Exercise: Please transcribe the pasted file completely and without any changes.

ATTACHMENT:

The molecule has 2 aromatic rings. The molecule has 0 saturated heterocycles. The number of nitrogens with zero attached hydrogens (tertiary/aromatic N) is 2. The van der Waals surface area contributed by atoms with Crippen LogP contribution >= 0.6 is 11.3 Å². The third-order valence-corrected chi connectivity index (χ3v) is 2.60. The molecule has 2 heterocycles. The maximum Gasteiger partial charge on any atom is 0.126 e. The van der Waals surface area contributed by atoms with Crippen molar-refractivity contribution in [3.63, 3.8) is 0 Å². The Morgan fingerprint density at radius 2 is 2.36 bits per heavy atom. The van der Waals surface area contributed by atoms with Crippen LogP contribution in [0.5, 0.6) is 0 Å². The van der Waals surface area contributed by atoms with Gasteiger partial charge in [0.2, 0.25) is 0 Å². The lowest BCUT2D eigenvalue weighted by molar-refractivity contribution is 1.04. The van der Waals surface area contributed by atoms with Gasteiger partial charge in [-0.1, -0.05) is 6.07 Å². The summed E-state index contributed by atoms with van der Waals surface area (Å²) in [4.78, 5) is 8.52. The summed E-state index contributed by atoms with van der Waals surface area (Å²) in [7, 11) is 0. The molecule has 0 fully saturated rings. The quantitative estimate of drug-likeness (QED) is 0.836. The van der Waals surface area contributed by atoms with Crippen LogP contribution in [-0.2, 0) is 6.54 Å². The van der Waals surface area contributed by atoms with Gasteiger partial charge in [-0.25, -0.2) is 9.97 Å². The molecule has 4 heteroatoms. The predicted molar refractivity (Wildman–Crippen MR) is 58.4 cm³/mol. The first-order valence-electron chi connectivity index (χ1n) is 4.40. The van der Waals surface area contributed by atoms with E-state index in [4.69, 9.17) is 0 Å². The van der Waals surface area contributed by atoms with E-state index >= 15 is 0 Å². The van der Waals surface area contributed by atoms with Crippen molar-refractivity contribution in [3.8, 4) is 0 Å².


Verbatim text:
The molecule has 2 aromatic rings. The molecule has 0 saturated heterocycles. The number of nitrogens with zero attached hydrogens (tertiary/aromatic N) is 2. The van der Waals surface area contributed by atoms with Crippen LogP contribution >= 0.6 is 11.3 Å². The third-order valence-corrected chi connectivity index (χ3v) is 2.60. The molecule has 2 heterocycles. The maximum Gasteiger partial charge on any atom is 0.126 e. The van der Waals surface area contributed by atoms with Crippen molar-refractivity contribution in [3.63, 3.8) is 0 Å². The Morgan fingerprint density at radius 2 is 2.36 bits per heavy atom. The van der Waals surface area contributed by atoms with Crippen LogP contribution in [0.5, 0.6) is 0 Å². The van der Waals surface area contributed by atoms with Gasteiger partial charge in [0.2, 0.25) is 0 Å². The lowest BCUT2D eigenvalue weighted by molar-refractivity contribution is 1.04. The van der Waals surface area contributed by atoms with Gasteiger partial charge in [-0.1, -0.05) is 6.07 Å². The summed E-state index contributed by atoms with van der Waals surface area (Å²) in [4.78, 5) is 8.52. The summed E-state index contributed by atoms with van der Waals surface area (Å²) in [7, 11) is 0. The molecule has 0 fully saturated rings. The quantitative estimate of drug-likeness (QED) is 0.836. The van der Waals surface area contributed by atoms with Crippen LogP contribution in [-0.2, 0) is 6.54 Å². The van der Waals surface area contributed by atoms with Gasteiger partial charge in [-0.25, -0.2) is 9.97 Å². The molecule has 4 heteroatoms. The predicted molar refractivity (Wildman–Crippen MR) is 58.4 cm³/mol. The first-order valence-electron chi connectivity index (χ1n) is 4.40. The van der Waals surface area contributed by atoms with E-state index in [4.69, 9.17) is 0 Å². The van der Waals surface area contributed by atoms with E-state index >= 15 is 0 Å². The van der Waals surface area contributed by atoms with Crippen molar-refractivity contribution in [3.8, 4) is 0 Å².